Apollo Global Management (NYSE:APO) is taking accessories retailer Claire's public. Filing a $100 million registration statement May 3, the private equity investor is looking to take advantage of a very strong IPO market. Publicly traded until May 2007 when Apollo acquired Claire's for $3.1 billion, I'll look at the pros and cons of buying this IPO.
The Pros…
At the top of the list would have to be CEO James Fielding who joined the company in June 2012. Fielding served as the President of Disney's (NYSE:DIS) retail stores from 2008 until his hiring by Claire's in 2012. This is especially important because Fielding took control of Disney's stores after it reacquired them from Children's Place (Nasdaq:PLCE) in May 2008 only four years removed from selling out to the children's specialty retailer. A big part of Disney's about face was Children's Place's failure to refurbish stores as required under the terms of its deal. In the four years that Fielding was President, Disney store revenues increased 43% from $841 million to $1.2 billion. Only 48 years of age, he definitely has plenty of career ahead of him.

SEE: Becoming A CEO

Strong Bench
Any successful business must have good people running it. CFO J. Per Brodin held the same position with Centene Corp.  (NYSE:CNC) for 27 months before being hired by Claire's in February 2008. Fielding was then brought in and finally, Linda Filler was hired as President of Claire's North America in March of this year. While resumes aren't everything, Filler was an Executive Vice President with Walmart (NYSE:WMT) for five years from 2007 to 2012. Before that she held executive positions with Kraft Foods (Nasdaq:KRFT) and Hillshire Brands (NYSE:HSH). I'd say her background is arguably stronger than Fielding's. That's a good problem to have. Apollo appears to have hired well.
Apollo's timing wasn't the best. When it acquired Claire's in 2007 it had just come off a fiscal year where revenues were $1.48 billion with operating income of $254 million. Life was good--or so we thought. One year later we were hit with the mother of all recessions and retail was in the toilet. Within two years revenues weren't growing and it had operating losses of more than $400 million. CEO Eugene Kahn, who had been brought in by Apollo, eventually resigned in January 2012, but not before restoring growth and profitability. In fiscal 2013 ended February 3, Claire's generated $236 million in operating profits on $1.56 billion in revenue.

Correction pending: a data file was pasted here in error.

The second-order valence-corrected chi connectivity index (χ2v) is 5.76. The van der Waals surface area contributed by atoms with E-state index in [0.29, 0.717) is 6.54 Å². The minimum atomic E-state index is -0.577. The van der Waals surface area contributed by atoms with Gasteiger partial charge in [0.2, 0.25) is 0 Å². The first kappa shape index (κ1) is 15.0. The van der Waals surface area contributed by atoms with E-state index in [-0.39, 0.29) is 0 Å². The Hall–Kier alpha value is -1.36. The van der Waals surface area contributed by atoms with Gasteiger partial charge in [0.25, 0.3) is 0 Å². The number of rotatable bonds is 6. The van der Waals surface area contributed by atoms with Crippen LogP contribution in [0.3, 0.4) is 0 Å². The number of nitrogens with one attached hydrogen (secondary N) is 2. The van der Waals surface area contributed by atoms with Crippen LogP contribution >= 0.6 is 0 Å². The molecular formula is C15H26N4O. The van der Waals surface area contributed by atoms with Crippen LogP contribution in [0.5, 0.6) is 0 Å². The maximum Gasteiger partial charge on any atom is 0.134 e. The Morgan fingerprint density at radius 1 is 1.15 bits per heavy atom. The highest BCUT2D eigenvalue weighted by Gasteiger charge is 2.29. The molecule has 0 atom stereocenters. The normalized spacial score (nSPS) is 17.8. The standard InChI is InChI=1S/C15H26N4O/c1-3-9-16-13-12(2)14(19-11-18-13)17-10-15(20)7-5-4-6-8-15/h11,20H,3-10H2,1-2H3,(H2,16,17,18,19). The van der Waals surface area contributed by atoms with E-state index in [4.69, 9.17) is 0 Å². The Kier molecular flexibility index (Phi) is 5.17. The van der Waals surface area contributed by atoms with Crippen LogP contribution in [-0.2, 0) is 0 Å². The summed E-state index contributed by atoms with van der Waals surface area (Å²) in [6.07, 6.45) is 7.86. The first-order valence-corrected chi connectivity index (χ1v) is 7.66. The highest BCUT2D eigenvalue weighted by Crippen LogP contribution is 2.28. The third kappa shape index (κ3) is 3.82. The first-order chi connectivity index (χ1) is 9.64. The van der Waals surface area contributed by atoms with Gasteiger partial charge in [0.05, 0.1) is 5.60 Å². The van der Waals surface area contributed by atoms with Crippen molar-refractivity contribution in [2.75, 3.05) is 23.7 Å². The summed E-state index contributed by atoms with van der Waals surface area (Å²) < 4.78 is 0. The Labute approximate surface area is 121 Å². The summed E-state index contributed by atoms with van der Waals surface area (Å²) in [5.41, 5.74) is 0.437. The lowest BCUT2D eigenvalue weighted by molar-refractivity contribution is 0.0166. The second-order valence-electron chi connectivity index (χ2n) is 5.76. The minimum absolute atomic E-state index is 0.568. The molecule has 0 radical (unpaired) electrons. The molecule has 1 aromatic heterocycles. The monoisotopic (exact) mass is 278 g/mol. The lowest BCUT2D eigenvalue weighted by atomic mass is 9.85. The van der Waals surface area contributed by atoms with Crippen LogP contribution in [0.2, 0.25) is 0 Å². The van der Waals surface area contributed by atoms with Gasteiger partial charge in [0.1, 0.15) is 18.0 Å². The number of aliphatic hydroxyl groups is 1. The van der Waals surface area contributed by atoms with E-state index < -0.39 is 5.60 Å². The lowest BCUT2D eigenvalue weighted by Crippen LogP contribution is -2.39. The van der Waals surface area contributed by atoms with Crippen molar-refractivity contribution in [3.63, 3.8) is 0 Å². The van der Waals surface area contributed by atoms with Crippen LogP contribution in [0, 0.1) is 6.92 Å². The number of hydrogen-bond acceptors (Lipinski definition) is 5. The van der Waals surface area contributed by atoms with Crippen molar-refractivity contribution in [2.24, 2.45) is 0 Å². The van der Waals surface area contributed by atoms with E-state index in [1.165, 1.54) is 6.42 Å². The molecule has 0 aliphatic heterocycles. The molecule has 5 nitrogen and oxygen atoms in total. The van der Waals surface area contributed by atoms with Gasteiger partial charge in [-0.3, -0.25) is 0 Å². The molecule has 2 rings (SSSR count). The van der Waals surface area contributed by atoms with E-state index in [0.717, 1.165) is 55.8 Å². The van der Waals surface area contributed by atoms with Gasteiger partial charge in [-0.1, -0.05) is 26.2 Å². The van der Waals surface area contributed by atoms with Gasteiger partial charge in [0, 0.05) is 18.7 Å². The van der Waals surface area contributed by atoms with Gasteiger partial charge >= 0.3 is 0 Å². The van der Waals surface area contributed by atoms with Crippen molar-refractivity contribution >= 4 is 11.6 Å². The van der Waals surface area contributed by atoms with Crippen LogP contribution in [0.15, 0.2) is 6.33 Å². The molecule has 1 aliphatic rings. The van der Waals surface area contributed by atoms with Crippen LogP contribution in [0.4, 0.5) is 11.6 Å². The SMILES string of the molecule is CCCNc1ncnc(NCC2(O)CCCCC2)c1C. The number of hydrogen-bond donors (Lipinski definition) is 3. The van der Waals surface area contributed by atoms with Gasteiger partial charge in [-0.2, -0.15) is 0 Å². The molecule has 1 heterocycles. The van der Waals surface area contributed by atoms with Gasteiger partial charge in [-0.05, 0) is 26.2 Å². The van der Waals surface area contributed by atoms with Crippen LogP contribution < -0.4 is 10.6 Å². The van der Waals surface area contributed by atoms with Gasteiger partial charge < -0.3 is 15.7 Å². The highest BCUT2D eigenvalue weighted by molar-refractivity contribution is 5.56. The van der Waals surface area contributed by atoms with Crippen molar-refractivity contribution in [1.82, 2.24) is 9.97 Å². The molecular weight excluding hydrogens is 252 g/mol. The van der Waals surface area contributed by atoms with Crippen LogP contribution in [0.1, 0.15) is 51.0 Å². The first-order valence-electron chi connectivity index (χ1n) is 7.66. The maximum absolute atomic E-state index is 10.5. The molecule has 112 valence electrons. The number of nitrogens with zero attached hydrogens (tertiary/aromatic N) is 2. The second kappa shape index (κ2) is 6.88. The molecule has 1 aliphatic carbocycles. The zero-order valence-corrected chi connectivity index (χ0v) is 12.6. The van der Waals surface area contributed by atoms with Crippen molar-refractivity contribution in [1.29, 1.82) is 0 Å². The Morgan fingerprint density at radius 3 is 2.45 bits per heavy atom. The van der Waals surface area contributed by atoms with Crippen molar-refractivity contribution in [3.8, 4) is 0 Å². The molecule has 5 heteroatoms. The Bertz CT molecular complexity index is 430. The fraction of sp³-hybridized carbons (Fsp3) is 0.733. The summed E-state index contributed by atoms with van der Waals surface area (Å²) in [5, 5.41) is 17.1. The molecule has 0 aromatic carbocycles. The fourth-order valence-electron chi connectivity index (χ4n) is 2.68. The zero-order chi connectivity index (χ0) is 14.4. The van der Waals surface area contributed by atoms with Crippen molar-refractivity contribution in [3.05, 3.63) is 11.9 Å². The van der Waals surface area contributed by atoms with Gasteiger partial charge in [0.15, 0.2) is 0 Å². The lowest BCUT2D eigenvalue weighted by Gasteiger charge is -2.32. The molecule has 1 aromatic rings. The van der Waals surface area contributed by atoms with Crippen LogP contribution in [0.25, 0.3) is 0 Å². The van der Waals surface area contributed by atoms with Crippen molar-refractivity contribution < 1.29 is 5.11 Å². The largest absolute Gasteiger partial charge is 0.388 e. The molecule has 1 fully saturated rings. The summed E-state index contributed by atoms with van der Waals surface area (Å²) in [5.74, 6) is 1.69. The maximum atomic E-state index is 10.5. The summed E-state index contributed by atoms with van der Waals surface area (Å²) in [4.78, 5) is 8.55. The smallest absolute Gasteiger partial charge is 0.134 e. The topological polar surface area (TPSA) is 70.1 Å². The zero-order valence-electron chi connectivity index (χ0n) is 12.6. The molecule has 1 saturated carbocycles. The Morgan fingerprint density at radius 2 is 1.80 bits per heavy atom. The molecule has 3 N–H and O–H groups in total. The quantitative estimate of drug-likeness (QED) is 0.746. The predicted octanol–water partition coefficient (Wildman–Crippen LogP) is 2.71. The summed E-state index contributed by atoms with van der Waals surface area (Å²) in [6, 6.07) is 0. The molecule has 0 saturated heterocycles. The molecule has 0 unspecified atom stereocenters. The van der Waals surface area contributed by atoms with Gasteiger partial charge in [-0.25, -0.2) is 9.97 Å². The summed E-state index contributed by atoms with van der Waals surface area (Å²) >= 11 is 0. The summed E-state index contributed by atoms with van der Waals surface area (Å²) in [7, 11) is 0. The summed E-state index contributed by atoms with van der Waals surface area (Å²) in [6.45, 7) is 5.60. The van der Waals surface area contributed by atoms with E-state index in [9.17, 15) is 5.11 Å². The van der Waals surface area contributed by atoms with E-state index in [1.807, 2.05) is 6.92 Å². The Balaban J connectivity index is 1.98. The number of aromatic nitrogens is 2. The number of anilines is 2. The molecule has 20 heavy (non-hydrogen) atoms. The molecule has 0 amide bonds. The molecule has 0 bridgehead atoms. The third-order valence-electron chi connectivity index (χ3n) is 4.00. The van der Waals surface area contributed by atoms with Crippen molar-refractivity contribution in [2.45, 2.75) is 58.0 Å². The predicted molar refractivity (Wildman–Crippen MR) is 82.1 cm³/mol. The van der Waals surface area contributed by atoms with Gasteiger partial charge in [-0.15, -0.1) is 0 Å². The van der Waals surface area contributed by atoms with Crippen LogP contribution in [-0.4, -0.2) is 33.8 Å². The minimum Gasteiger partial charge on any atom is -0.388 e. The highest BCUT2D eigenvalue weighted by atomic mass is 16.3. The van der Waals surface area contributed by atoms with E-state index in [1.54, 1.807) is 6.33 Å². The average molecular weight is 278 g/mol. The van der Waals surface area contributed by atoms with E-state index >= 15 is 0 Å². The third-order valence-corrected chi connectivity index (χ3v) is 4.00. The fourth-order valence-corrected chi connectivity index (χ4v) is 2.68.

The Cons…
Debt That Could Choke A Horse
As I said in the previous paragraph, Claire's had an operating profit in fiscal 2013 of $236 million. Unfortunately, its pretax profit was just $21 million thanks to $206 million in interest payments on $2.36 billion in debt at interest rates between 8% and 11%. Most of which doesn't mature for another six years. Who knows? Perhaps those rates of interest won't look so bad come their maturity but right now they're enough to give investors indigestion.

SEE: Will Corporate Debt Drag Your Stock Down?

Private Equity Flim Flam
Here was a company that had no debt, revenues of almost a billion-and-a-half dollars and an operating profit of $254 million. Today, its revenues are slightly more than that, its operating profit slightly less, and its debt is 100% of equity. It's done little to improve the business while impoverishing it for years to come. Apollo put $600 million into the deal to buy Claire's with debt covering the rest of the tab. If Apollo can get a valuation anywhere near what Sycamore Partners is paying for Hot Topic (Nasdaq:HOTT)--enterprise value of eight times EBITDA--it will be able to get part of its investment back. If it can convince investors that Claire's enterprise value is worth 12 times EBITDA, it will generate a potential gain of $900 million or more. That's just plain wrong.
Bottom Line
Anyone who buys this deal is asking for trouble. Claire's has too much debt. Don't give Apollo the chance to jettison itself from an extremely bad deal. The Schaefer family, who controlled Claire's before the buyout, were wise to sell. I doubt they'll be buying shares in the IPO--neither should you. 

At the time of writing, Will Ashworth did not own shares in any of the companies mentioned in this article.

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